Wednesday, February 2, 2011

Just Wanna be Loved

            In this post I'd like to look at a psychological issue that I think is quite astonishing for the fact that it is rarely, if ever, discussed, but which I think has a profound effect on the way that all of us act, think and relate to our world. I am not a psychologist, and I am not drawing on any particular study or survey, just a wealth of personal observations and reflections that I believe build a convincing case for the statement I intend to make and defend. I think that this fundamental fact of psychology explains why many, many actions taken by other people who differ ideologically from ourselves can seem, at first glance so utterly inexplicable, yet these actions are undertaken by that person with the utmost conviction, purpose and lack of remorse. I don't believe that what I have to say is particularly profound, or revolutionary, but I do feel that this fact is rarely given the attention it deserves in understanding the actions of others.
            What I am arguing is this: No one wants to be evil, or perceived as such.* (I asterisk that because I believe there are very, very rare exceptions, but I won't get into that here.) At first glance, this seems obvious, even mundane, but take a minute to think about it. Think of all the acts that you would qualify as evil, and the people that committed them. I am not talking about a metaphysical, universal, coming-from-the-devil evil, but actions that most people would agree are completely outside the bounds of a respectful, peaceful, civilized existence- genocides, holocausts, serial murders, torture, terrorism, kidnappings and rape, etc.  When most of us hear about these things, the first thought that crosses our mind, the first question we ask, is: How could someone do such a thing? To the vast majority of us, committing any of these acts is unthinkable, yet people commit them, with frightening regularity, and many of these people, despite your first instinct to think so, are not “evil” people at their core.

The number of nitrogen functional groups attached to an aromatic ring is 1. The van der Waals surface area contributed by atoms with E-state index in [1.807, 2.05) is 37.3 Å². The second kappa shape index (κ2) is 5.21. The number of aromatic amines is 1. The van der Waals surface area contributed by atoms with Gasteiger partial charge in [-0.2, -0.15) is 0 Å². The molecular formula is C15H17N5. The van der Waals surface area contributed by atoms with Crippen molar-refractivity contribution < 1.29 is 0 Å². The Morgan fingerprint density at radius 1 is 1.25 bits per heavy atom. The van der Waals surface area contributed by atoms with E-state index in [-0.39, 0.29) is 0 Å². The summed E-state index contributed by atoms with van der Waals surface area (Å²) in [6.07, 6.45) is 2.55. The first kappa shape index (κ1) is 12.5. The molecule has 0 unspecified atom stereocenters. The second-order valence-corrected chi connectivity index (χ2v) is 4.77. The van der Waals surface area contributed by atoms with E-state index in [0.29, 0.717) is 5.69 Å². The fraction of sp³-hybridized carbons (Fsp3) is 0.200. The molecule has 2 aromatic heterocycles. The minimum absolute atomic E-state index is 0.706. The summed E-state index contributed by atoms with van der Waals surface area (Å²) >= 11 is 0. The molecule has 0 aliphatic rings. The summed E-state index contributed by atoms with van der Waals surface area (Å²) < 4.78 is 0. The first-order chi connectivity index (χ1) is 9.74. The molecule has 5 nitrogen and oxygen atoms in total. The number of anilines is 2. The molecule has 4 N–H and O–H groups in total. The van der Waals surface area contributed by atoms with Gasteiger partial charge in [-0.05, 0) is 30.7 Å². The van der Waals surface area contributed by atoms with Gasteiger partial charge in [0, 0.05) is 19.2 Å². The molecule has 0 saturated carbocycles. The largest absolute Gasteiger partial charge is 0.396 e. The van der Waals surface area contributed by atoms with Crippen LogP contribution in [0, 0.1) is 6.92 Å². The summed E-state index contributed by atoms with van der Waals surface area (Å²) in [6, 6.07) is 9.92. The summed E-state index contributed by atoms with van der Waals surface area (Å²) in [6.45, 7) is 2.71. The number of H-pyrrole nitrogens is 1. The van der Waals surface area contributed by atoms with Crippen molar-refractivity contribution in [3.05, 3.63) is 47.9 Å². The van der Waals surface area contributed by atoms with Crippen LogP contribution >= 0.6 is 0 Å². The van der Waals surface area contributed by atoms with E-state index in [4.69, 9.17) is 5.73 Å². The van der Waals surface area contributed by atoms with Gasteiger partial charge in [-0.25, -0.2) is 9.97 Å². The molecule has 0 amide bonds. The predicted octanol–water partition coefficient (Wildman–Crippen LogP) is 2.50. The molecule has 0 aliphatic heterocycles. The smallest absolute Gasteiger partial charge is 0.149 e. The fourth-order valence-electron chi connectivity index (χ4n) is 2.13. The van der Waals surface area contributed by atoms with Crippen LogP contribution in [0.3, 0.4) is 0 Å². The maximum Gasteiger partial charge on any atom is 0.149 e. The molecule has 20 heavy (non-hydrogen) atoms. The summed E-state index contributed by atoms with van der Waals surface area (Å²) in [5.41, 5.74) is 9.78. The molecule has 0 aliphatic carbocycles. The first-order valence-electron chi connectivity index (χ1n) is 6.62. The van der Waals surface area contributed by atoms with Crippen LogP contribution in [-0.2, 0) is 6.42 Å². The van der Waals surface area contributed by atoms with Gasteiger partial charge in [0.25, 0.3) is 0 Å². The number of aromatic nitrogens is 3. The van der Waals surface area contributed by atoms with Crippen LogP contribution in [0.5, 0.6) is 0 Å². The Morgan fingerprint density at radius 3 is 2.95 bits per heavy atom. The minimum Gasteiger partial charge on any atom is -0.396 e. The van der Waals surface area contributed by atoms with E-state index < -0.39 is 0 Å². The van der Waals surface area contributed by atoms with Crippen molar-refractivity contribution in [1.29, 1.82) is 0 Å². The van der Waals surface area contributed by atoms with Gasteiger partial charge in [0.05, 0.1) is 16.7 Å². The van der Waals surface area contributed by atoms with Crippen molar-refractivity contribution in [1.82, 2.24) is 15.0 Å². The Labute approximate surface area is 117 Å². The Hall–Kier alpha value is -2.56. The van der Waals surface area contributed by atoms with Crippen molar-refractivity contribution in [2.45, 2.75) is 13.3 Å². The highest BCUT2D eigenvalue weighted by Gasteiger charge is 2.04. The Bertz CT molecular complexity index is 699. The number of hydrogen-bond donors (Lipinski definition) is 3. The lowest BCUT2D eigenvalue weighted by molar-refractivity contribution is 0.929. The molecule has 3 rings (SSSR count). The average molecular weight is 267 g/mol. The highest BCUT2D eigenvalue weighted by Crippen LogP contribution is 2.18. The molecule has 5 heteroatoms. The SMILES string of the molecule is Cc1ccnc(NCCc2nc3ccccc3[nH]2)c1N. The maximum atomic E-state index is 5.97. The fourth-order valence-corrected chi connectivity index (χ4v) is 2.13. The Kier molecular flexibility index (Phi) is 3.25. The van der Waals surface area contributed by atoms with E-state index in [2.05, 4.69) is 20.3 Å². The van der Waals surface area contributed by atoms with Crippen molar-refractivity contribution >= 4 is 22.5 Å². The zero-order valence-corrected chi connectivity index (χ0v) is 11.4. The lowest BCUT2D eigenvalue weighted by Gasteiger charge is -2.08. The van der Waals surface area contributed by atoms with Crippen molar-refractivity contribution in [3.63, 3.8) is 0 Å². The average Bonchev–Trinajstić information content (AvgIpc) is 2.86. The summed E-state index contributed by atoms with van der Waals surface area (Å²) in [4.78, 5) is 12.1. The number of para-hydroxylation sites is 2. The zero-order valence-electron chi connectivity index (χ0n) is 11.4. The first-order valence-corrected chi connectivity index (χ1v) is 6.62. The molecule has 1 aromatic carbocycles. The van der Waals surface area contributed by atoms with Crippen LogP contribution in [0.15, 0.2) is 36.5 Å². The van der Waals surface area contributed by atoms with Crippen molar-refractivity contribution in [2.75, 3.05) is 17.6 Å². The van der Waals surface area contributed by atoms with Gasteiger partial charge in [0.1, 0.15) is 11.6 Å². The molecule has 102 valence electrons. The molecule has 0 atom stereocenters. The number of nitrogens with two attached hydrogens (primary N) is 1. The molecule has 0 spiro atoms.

It wasn't Hitler who pushed hundreds of thousands of living, breathing people into brick ovens.  That was done by normal German soldiers, men with wives and families, pets, dreams of vacations and retirement. They didn't all grow up torturing stray cats and being sexually abused by their uncles. The genocides in Rwanda, Congo, and Sudan were not committed exclusively by drugged-out soldiers hardened by battle and trained to kill, they were committed by farmers who bought machetes at their local hardware store. The soldiers at Abu Ghraib? American men and women who went to our schools, shopped at Walmart, go to church on a Sunday. How does a normal person commit such atrocities? How does one go from being a normal, law-abiding citizen who has never seriously hurt or injured anyone else to a participant in genocide, holocaust, torture?